Fourth, according to the CRT idea of “social construction of race,” race and races are products of social cognition and connections. Races are social categories that society invents, manipulates, or retires when it is convenient. They are not objective, inherent, or fixed, and they have no biological or genetic basis. (Stefancic & Delgado, 2006).
Hartlep defended his position by citing examples of socially constructed race in American history, such as the infamous Dred Scott v. Sandford case, in which the United States Supreme Court declared that “Negroes,” whether free or enslaved, were not citizens; or how, in 1935, the American congress passed two laws that denied nonwhite minorities Social Security and barred them from unions (Hartlep, 2009). Finally, the fifth theme of CRT, the notion that whites have actually been recipients of civil rights legislation.
Implications to the Evaluation of Education Programme in Africa
To ensure that evaluation of educational programmes in Africa does not relegate some groups while benefitting some; there is a greater need to identify all the individuals/groups who the programme concerns. The implication of this study in the evaluation of education programmes in Africa are thus stated:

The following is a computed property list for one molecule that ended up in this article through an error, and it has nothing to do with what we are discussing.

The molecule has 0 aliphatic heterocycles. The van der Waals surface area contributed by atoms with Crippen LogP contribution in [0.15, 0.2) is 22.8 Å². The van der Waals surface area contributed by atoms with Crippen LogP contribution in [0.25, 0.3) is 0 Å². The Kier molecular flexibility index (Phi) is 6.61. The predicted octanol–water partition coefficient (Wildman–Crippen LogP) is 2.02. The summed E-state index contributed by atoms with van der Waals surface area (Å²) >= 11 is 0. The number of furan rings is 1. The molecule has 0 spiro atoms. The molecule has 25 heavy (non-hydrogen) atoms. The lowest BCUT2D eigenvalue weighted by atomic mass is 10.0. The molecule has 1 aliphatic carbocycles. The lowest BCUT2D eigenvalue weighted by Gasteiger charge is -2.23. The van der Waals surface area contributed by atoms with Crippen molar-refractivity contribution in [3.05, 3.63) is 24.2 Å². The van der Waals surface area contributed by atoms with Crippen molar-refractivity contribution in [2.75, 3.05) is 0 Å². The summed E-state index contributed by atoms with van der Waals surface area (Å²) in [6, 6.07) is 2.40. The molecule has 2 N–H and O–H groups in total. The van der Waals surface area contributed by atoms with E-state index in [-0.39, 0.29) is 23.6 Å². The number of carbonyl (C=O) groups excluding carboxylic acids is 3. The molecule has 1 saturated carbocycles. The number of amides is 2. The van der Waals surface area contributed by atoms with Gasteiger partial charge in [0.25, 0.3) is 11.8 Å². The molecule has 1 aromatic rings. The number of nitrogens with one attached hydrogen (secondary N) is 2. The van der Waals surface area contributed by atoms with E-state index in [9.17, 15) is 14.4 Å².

- The theoretical lenses examined in this study requires that the initiation of any educational programme requires the cognizant of the cultural and social context in which the programme will take place, this is to ensure that no unit of the lager social framework is left out of the consideration.
- The organization of the school curriculum should capture the pluralism of the society whose needs the curricula intends to serve.
- Again, the choice of theory on which to base the evaluation study is another area to apply this study in evaluation of education in Africa. The evaluator being aware of the power inequities and the diversity of social background inherent in our school system should employ a transformative theory in determining their impact on the program outcomes. This creates room for an open acknowledgement of the existing power and how those without power can gain access to the lines of communication. This acknowledgment could be used as a basis for discussion to change conditions so that the probability of a repeat occurrence of marginalization is reduced in the African school system.
- Identification and involvement of the stakeholders from each of the identified group in the evaluation process is another essential implication of the study. This is to understand their interests and expectations hence engaging them in reviewing the educational objectives and development of the evaluation questions that will guide in probing the efficiency of the programme.
- The African nation has proscribed LGBT in any form of it, yet the diverse ethnicity and the culturally relegation of women is still found among us today. The education system should be arranged to reflect the opinions/views of those in these groups. Mernten (1999) proposed in this regard, the use of an inclusive model of evaluation that can address the tension between what is needed to accurately represent the experiences of marginalized groups and the traditional canons of research that emphasizes the search for truth, objectivity, credibility, and validity, all the